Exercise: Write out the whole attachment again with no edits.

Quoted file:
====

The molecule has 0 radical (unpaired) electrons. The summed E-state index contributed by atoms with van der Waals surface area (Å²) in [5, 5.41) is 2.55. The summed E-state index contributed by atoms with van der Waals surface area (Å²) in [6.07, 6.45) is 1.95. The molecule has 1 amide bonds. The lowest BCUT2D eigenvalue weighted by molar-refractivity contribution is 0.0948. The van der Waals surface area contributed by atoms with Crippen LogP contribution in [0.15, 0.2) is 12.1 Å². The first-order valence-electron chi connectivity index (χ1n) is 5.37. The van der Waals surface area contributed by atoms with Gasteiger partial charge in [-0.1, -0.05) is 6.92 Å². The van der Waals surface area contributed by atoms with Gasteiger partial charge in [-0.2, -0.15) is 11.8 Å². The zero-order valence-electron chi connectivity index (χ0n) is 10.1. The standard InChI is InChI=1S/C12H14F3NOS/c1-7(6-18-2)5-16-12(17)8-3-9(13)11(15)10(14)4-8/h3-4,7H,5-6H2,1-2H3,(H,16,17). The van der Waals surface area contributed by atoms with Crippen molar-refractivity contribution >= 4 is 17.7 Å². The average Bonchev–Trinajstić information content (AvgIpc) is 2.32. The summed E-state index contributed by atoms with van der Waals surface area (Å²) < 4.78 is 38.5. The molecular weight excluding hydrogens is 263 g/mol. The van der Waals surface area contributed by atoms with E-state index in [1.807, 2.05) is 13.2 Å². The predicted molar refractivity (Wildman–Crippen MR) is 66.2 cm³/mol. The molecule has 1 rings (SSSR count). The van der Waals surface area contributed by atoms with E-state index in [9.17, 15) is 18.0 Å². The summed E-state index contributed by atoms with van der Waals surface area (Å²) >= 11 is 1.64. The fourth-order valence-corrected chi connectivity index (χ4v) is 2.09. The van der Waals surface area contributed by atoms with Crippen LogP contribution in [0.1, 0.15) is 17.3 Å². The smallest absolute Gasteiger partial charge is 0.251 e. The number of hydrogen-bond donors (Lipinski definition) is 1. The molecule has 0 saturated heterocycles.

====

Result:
The molecule has 0 radical (unpaired) electrons. The summed E-state index contributed by atoms with van der Waals surface area (Å²) in [5, 5.41) is 2.55. The summed E-state index contributed by atoms with van der Waals surface area (Å²) in [6.07, 6.45) is 1.95. The molecule has 1 amide bonds. The lowest BCUT2D eigenvalue weighted by molar-refractivity contribution is 0.0948. The van der Waals surface area contributed by atoms with Crippen LogP contribution in [0.15, 0.2) is 12.1 Å². The first-order valence-electron chi connectivity index (χ1n) is 5.37. The van der Waals surface area contributed by atoms with Gasteiger partial charge in [-0.1, -0.05) is 6.92 Å². The van der Waals surface area contributed by atoms with Gasteiger partial charge in [-0.2, -0.15) is 11.8 Å². The zero-order valence-electron chi connectivity index (χ0n) is 10.1. The standard InChI is InChI=1S/C12H14F3NOS/c1-7(6-18-2)5-16-12(17)8-3-9(13)11(15)10(14)4-8/h3-4,7H,5-6H2,1-2H3,(H,16,17). The van der Waals surface area contributed by atoms with Crippen molar-refractivity contribution >= 4 is 17.7 Å². The average Bonchev–Trinajstić information content (AvgIpc) is 2.32. The summed E-state index contributed by atoms with van der Waals surface area (Å²) < 4.78 is 38.5. The molecular weight excluding hydrogens is 263 g/mol. The van der Waals surface area contributed by atoms with E-state index in [1.807, 2.05) is 13.2 Å². The predicted molar refractivity (Wildman–Crippen MR) is 66.2 cm³/mol. The molecule has 1 rings (SSSR count). The van der Waals surface area contributed by atoms with E-state index in [9.17, 15) is 18.0 Å². The summed E-state index contributed by atoms with van der Waals surface area (Å²) >= 11 is 1.64. The fourth-order valence-corrected chi connectivity index (χ4v) is 2.09. The van der Waals surface area contributed by atoms with Crippen LogP contribution in [0.1, 0.15) is 17.3 Å². The smallest absolute Gasteiger partial charge is 0.251 e. The number of hydrogen-bond donors (Lipinski definition) is 1. The molecule has 0 saturated heterocycles.